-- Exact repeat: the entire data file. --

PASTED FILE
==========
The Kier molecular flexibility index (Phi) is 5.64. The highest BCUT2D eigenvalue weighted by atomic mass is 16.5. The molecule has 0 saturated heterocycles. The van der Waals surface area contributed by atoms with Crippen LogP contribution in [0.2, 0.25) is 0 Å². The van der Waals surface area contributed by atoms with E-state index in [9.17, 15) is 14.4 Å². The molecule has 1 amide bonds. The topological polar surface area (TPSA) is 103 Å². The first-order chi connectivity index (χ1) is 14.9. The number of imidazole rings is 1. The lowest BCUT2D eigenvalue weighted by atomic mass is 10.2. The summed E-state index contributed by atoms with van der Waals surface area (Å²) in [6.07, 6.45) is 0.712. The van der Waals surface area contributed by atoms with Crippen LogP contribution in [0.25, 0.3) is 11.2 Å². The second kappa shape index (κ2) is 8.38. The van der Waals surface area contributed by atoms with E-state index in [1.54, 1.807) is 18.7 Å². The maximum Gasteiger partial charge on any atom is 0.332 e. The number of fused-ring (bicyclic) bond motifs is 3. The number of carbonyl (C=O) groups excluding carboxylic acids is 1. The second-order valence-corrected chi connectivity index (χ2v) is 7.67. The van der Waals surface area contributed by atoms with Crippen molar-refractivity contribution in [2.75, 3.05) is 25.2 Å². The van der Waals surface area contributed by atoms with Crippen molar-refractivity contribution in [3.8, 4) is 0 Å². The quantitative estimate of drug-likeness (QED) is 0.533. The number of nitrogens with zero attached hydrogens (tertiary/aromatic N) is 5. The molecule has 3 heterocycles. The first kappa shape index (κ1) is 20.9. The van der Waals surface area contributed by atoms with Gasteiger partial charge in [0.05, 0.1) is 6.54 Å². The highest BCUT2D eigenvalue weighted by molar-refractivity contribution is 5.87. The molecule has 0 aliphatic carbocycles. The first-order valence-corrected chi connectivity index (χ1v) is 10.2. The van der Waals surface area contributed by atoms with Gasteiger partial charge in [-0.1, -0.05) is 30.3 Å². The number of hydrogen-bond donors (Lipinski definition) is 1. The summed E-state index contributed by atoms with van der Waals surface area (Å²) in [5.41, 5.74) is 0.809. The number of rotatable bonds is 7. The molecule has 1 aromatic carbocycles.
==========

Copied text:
The Kier molecular flexibility index (Phi) is 5.64. The highest BCUT2D eigenvalue weighted by atomic mass is 16.5. The molecule has 0 saturated heterocycles. The van der Waals surface area contributed by atoms with Crippen LogP contribution in [0.2, 0.25) is 0 Å². The van der Waals surface area contributed by atoms with E-state index in [9.17, 15) is 14.4 Å². The molecule has 1 amide bonds. The topological polar surface area (TPSA) is 103 Å². The first-order chi connectivity index (χ1) is 14.9. The number of imidazole rings is 1. The lowest BCUT2D eigenvalue weighted by atomic mass is 10.2. The summed E-state index contributed by atoms with van der Waals surface area (Å²) in [6.07, 6.45) is 0.712. The van der Waals surface area contributed by atoms with Crippen LogP contribution in [0.25, 0.3) is 11.2 Å². The second kappa shape index (κ2) is 8.38. The van der Waals surface area contributed by atoms with E-state index in [1.54, 1.807) is 18.7 Å². The maximum Gasteiger partial charge on any atom is 0.332 e. The number of fused-ring (bicyclic) bond motifs is 3. The number of carbonyl (C=O) groups excluding carboxylic acids is 1. The second-order valence-corrected chi connectivity index (χ2v) is 7.67. The van der Waals surface area contributed by atoms with Crippen molar-refractivity contribution in [2.75, 3.05) is 25.2 Å². The van der Waals surface area contributed by atoms with Crippen molar-refractivity contribution in [3.8, 4) is 0 Å². The quantitative estimate of drug-likeness (QED) is 0.533. The number of nitrogens with zero attached hydrogens (tertiary/aromatic N) is 5. The molecule has 3 heterocycles. The first kappa shape index (κ1) is 20.9. The van der Waals surface area contributed by atoms with Gasteiger partial charge in [0.05, 0.1) is 6.54 Å². The highest BCUT2D eigenvalue weighted by molar-refractivity contribution is 5.87. The molecule has 0 aliphatic carbocycles. The first-order valence-corrected chi connectivity index (χ1v) is 10.2. The van der Waals surface area contributed by atoms with Gasteiger partial charge in [-0.1, -0.05) is 30.3 Å². The number of hydrogen-bond donors (Lipinski definition) is 1. The summed E-state index contributed by atoms with van der Waals surface area (Å²) in [5.41, 5.74) is 0.809. The number of rotatable bonds is 7. The molecule has 1 aromatic carbocycles.